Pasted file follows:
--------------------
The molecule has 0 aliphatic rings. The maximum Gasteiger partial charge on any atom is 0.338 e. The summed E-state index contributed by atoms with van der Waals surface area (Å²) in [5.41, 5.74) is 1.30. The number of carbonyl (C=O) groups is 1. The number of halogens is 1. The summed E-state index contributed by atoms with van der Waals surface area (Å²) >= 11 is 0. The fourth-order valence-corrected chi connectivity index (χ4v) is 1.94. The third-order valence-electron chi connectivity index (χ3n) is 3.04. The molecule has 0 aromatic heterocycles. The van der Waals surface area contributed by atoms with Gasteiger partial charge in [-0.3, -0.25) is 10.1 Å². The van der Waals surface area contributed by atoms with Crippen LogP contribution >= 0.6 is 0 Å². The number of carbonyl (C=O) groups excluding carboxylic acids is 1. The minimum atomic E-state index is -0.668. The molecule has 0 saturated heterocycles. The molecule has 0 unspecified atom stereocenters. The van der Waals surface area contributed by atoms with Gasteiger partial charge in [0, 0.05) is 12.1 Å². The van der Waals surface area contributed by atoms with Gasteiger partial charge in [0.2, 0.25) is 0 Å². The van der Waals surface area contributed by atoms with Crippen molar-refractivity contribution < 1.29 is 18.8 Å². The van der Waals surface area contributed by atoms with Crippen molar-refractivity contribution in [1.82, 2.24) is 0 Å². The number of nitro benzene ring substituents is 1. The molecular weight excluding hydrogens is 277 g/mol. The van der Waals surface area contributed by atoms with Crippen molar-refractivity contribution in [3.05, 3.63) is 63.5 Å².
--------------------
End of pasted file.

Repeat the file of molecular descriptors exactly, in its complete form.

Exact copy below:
The molecule has 0 aliphatic rings. The maximum Gasteiger partial charge on any atom is 0.338 e. The summed E-state index contributed by atoms with van der Waals surface area (Å²) in [5.41, 5.74) is 1.30. The number of carbonyl (C=O) groups is 1. The number of halogens is 1. The summed E-state index contributed by atoms with van der Waals surface area (Å²) >= 11 is 0. The fourth-order valence-corrected chi connectivity index (χ4v) is 1.94. The third-order valence-electron chi connectivity index (χ3n) is 3.04. The molecule has 0 aromatic heterocycles. The van der Waals surface area contributed by atoms with Gasteiger partial charge in [-0.3, -0.25) is 10.1 Å². The van der Waals surface area contributed by atoms with Crippen LogP contribution >= 0.6 is 0 Å². The number of carbonyl (C=O) groups excluding carboxylic acids is 1. The minimum atomic E-state index is -0.668. The molecule has 0 saturated heterocycles. The molecule has 0 unspecified atom stereocenters. The van der Waals surface area contributed by atoms with Gasteiger partial charge in [0, 0.05) is 12.1 Å². The van der Waals surface area contributed by atoms with Gasteiger partial charge in [0.2, 0.25) is 0 Å². The van der Waals surface area contributed by atoms with Crippen molar-refractivity contribution < 1.29 is 18.8 Å². The van der Waals surface area contributed by atoms with Crippen molar-refractivity contribution in [1.82, 2.24) is 0 Å². The number of nitro benzene ring substituents is 1. The molecular weight excluding hydrogens is 277 g/mol. The van der Waals surface area contributed by atoms with Crippen molar-refractivity contribution in [3.05, 3.63) is 63.5 Å².